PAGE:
New research by Honda finds nearly two thirds of drivers struggle to understand hybrid and electric cars.
Drivers of petrol and diesel cars struggle to understand how hybrids and electric cars work, according to a new survey.
Honda questioned 5,000 motorists across Europe, finding out how much they knew about electrified cars.
Nearly two thirds (61 percent) said they find researching hybrid and electric vehicles too confusing.
For those confused by EVs, technical jargon was a problem for 40 percent. A lack of real-world experience caused issues for 31 percent, with vague terms and phrases an issue for 30 percent.
However, more than half (57 percent) believe electric and hybrid cars will be the future.
In the UK, nine percent of petrol and diesel drivers would put plans to purchase an EV on hold if confronted with confusing terminology. This is despite 36 percent of British motorists planning to buy an electrified car.
To help tackle the language issue, Honda has worked with current EV owners to create the ‘E:Technology Translator’ online tool.
Along with explaining the complex terminology used by EV owners, the E:Technology Translator also addresses common misconceptions.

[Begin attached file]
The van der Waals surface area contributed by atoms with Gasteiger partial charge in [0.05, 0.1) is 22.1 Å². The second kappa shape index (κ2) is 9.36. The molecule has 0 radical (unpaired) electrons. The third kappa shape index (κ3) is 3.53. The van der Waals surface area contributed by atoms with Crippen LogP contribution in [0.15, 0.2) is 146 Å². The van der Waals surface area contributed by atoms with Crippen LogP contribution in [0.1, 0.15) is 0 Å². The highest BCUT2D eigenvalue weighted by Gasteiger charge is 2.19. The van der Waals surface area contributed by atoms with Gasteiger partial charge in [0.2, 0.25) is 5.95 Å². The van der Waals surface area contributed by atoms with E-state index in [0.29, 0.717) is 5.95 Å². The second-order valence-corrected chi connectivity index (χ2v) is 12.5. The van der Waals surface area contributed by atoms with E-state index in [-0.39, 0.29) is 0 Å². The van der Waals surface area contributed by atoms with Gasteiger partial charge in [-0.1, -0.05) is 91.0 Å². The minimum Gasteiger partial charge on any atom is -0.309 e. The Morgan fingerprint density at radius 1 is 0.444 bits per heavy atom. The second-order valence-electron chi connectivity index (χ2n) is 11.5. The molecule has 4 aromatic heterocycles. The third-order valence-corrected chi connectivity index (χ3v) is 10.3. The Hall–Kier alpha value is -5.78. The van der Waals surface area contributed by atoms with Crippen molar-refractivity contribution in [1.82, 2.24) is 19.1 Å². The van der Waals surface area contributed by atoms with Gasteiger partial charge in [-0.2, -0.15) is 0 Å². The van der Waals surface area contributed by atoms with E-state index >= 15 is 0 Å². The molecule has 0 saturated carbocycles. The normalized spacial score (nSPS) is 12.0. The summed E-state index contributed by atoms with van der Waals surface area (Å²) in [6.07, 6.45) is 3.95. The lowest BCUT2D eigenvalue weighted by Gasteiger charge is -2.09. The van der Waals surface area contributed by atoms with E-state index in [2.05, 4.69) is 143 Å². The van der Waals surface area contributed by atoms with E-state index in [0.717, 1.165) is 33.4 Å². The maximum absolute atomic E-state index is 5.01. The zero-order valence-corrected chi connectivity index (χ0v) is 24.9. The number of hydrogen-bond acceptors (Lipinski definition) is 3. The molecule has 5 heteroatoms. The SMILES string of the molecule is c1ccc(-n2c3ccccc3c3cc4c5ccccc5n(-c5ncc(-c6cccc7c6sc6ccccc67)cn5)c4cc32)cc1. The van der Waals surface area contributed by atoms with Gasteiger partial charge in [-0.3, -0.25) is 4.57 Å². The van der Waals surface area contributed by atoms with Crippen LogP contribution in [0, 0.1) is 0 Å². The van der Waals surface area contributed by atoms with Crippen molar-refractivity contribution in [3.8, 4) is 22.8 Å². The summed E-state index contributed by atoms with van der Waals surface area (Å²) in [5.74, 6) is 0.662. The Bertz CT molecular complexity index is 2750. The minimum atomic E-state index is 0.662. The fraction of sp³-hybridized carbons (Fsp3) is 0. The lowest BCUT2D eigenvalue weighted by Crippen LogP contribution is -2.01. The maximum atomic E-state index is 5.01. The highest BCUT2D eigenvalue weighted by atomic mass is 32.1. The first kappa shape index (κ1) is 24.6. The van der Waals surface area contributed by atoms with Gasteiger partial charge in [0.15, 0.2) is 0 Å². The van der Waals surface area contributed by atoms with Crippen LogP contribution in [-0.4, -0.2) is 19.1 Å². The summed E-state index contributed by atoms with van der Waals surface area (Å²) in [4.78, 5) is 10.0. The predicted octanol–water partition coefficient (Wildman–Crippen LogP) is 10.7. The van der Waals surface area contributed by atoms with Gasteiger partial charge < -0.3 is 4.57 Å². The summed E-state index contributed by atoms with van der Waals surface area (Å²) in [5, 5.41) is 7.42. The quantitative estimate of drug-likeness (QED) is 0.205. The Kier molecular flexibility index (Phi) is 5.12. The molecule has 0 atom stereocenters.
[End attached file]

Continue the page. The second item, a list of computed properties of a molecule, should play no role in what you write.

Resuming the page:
For example, nine percent of European drivers believe they cannot use the radio, heating or air conditioning when driving a hybrid car in fully electric mode.
More than a quarter (27 percent) believe the range of an EV would not be suitable for their day-to-day needs. And 18 percent think an electric car would require more maintenance.
Such misconceptions result in nearly a third (32 percent) of respondents saying they would not be confident driving an EV with their current lack of knowledge.
Rebecca Adamson, head of automobile for Honda, said: “More than a quarter of petrol and diesel drivers said they will stick with what they know because they don’t understand the technology, so it’s clear that this is an issue to address.
“Our e:TECHNOLOGY Translators are here to help, explaining the environmental and economic benefits of switching to an electrified vehicle, and translating the technical jargon for everyone to understand.”